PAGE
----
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Trying to improve your credit can seem impossible when lenders are fearful and you're strapped for excess cash.
But don't give up hope.
"Focus on where you are right now and do what you can with what you have," said Justine Rivero, a credit advisor with Creditkarma.com.
You can make progress—even on old, negative debt — and start to rebuild your credit and therefore, your future.
Here's how to do it step-by-step:
Consider debt counseling.
You'll have to close all your accounts, which will negatively impact your score in the short run, but by the time you've reached this point, you should just be focused on paying off your debts, said Gerri Detweiler, an expert with Credit.com.
Closing your accounts won't lower your score as badly as you might think.
The National Foundation for Credit Counseling maintains a list of member organizations, many of which are nonprofit and provide free or low-cost assistance.
Read on for more tips.
Work with the credit bureaus.
Errors sometimes happen with debts paid after they've gone to collection agency. The bureaus might need to update the debt as "paid in full" instead of deeming it "outstanding."
Other times bureaus forget to take off old defaults or bankruptcies, which should only stay on your record seven to ten years.
If you approach a credit bureau, make sure to send a letter asking to have the debt verified and to update your report.
Beware of shady debt settlement companies.
Don't think you can wave a magic wand and make your bad credit history disappear, said Detweiler.
"Debt settlement" companies promise to negotiate with creditors and lower the principle you owe, but they over-promise and are a waste of money, she said.
If you really need counseling, visit a credit counseling agency.
Fight against debts you discovered after they were passed to a collections agency.
Detweiler said she sees this happen with medical bills and charges from cell phone companies.
While negotiating the item, ask the creditors how they're listing terms on your report. Outstanding debts can read "not paid," "paid in full" or "in dispute," and all reflect differently on your score.
For example, if you make a payment to the collection agency, you might be able to get the status changed to "paid in full" while you make other payments.
If you're four to five months behind on your credit cards, you can also negotiate the principal on the debt, said Detweiler. Reaching a settlement won't improve you credit score per se, but it will help you reach your bottom line (and not get sued).
Invest in a secured credit card.
They'll provide you a current credit reference once all your accounts have been closed because of, say, bankruptcy, said Detweiler.
Just remember the limits are small because they're based on how much you deposit. So if your limit is $500, don't use up $450, which will look like you're using 90 percent of your available credit and put another ding on your credit report.
Detweiler recommends using the card for small, set expenses every week or month, like groceries.
Keep the card active and pay it off on time.
Start paying your bills on time.
This makes a huge difference on your credit score, and has become even more impactful in the last two years, said Detweiler.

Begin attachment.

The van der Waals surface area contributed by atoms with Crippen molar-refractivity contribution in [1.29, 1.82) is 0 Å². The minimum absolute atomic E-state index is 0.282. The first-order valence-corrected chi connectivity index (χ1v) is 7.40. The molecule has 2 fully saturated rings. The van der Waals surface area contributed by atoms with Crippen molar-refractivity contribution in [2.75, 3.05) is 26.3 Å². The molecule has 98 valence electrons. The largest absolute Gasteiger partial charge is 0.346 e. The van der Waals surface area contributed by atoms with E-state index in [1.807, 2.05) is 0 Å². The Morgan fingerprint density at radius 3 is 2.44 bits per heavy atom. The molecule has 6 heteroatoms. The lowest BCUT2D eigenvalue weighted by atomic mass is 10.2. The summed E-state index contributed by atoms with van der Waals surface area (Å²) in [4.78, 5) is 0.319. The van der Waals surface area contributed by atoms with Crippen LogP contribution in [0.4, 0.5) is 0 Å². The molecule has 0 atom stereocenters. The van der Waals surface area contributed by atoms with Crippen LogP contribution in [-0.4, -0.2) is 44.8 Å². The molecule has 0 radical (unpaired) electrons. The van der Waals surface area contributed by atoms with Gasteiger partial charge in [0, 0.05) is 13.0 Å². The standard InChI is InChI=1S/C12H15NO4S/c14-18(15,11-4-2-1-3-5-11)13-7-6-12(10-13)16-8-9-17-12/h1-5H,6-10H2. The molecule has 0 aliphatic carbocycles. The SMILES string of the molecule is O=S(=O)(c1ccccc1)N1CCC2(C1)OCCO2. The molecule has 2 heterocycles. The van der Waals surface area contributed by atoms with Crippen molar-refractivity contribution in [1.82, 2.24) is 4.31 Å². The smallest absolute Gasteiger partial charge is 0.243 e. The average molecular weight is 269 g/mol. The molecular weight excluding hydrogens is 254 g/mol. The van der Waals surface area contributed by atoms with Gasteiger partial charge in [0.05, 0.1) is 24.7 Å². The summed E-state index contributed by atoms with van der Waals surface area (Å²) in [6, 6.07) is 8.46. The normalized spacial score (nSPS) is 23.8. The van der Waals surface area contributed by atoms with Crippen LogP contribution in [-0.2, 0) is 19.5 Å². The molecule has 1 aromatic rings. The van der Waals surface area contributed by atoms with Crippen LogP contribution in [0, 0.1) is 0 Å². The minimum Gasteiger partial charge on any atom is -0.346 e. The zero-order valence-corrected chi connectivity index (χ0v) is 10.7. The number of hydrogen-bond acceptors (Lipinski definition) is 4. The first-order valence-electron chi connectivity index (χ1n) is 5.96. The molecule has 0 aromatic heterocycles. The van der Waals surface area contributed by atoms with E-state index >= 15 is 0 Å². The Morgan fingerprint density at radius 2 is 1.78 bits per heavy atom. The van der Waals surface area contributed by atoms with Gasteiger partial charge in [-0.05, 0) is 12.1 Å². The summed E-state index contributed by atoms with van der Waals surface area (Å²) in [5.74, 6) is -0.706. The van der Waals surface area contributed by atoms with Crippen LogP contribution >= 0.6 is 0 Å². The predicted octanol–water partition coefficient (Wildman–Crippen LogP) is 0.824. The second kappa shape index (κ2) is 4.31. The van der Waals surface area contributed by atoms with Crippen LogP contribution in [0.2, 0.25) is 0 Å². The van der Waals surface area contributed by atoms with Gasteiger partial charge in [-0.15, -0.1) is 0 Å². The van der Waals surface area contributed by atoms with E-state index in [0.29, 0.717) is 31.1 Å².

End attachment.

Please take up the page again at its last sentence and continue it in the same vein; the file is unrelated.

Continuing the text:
"It's one of the most predictive things of whether someone will pay their debt," she said.
The senior vice president of research for VantageScore, a credit scoring firm, told Time's Moneyland that paying your bills on time makes a 50-to-60 point difference on your report.
Don't worry as much about old debt.
The older the debt, the less it affects your credit score.
So if you have two items on record, both of which you'd like to dispute, focus on fixing the newer item. That's the one that's weighing you down more.
The same applies to other black marks like mortgage default or bankruptcy.
Try not to apply for too much credit at once.
Each hard inquiry, or pull of your credit report by lenders, counts against your credit score.
So if you plan on applying for a loan, go for one or two you think you'll qualify for instead of taking the shotgun approach.
Rivero recommended using one of CreditKarma's "credit report card" features which shows what kinds of loans and credit cards people might be eligible for, depending on their history.
Lower your utilization rate.
You should only be using about 30 percent of the credit available to you, said Rivero. Using too much will be a big knock against your credit score.
She recommended either paying down your debts or increasing your available credit to improve your credit utilization.
Keep in mind, applying for additional credit will result in a hard inquiry and slightly lower your score, so don't apply for too much credit from many sources at once.
And if you choose to pay off your debt, pay off the cards with the highest interest rates along with the ones you've already maxed out.
Pick up another loan or mortgage (really).
Lenders want to see you can manage different types of credit, said Rivero, so if you prove you're capable, it will make your future borrowing endeavors much easier.
Letting time pass while you make your payments on time is your best bet for upping your score, said our experts.
Also, know that it's easier to increase a 600 score more than an 800 score.
— Madeleine Scinto
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